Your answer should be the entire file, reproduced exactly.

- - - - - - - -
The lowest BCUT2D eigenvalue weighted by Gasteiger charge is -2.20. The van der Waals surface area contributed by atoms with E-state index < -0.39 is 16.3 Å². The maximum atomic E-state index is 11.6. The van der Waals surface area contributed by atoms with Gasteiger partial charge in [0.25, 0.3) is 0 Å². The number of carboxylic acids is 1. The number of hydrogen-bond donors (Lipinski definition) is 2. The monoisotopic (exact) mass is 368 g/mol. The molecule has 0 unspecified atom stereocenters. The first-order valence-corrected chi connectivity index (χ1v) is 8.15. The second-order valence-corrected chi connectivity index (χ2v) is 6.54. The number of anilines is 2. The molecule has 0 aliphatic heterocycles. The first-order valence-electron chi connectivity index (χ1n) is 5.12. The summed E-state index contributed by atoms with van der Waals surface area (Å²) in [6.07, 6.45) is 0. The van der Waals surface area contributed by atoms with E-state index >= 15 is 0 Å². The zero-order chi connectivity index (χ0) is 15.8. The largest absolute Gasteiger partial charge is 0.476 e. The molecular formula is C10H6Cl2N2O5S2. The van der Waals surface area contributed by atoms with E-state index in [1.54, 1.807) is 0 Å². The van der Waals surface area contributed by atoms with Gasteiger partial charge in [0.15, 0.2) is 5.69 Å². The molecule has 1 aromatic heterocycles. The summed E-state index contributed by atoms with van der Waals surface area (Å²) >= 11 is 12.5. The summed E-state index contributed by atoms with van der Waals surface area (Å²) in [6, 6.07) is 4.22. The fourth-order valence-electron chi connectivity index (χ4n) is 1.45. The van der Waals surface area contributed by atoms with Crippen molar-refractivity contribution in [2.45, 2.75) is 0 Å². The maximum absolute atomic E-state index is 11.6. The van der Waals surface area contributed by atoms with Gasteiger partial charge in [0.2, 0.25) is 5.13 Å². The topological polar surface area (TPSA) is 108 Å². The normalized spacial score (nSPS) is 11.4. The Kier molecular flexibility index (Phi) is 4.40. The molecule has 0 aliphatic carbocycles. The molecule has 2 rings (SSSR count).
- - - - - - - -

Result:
The lowest BCUT2D eigenvalue weighted by Gasteiger charge is -2.20. The van der Waals surface area contributed by atoms with E-state index < -0.39 is 16.3 Å². The maximum atomic E-state index is 11.6. The van der Waals surface area contributed by atoms with Gasteiger partial charge in [0.25, 0.3) is 0 Å². The number of carboxylic acids is 1. The number of hydrogen-bond donors (Lipinski definition) is 2. The monoisotopic (exact) mass is 368 g/mol. The molecule has 0 unspecified atom stereocenters. The first-order valence-corrected chi connectivity index (χ1v) is 8.15. The second-order valence-corrected chi connectivity index (χ2v) is 6.54. The number of anilines is 2. The molecule has 0 aliphatic heterocycles. The first-order valence-electron chi connectivity index (χ1n) is 5.12. The summed E-state index contributed by atoms with van der Waals surface area (Å²) in [6.07, 6.45) is 0. The van der Waals surface area contributed by atoms with E-state index >= 15 is 0 Å². The zero-order chi connectivity index (χ0) is 15.8. The largest absolute Gasteiger partial charge is 0.476 e. The molecular formula is C10H6Cl2N2O5S2. The van der Waals surface area contributed by atoms with E-state index in [1.54, 1.807) is 0 Å². The van der Waals surface area contributed by atoms with Gasteiger partial charge in [0.15, 0.2) is 5.69 Å². The molecule has 1 aromatic heterocycles. The summed E-state index contributed by atoms with van der Waals surface area (Å²) >= 11 is 12.5. The summed E-state index contributed by atoms with van der Waals surface area (Å²) in [6, 6.07) is 4.22. The fourth-order valence-electron chi connectivity index (χ4n) is 1.45. The van der Waals surface area contributed by atoms with Crippen molar-refractivity contribution in [2.45, 2.75) is 0 Å². The maximum absolute atomic E-state index is 11.6. The van der Waals surface area contributed by atoms with Gasteiger partial charge in [0.2, 0.25) is 5.13 Å². The topological polar surface area (TPSA) is 108 Å². The normalized spacial score (nSPS) is 11.4. The Kier molecular flexibility index (Phi) is 4.40. The molecule has 0 aliphatic carbocycles. The molecule has 2 rings (SSSR count).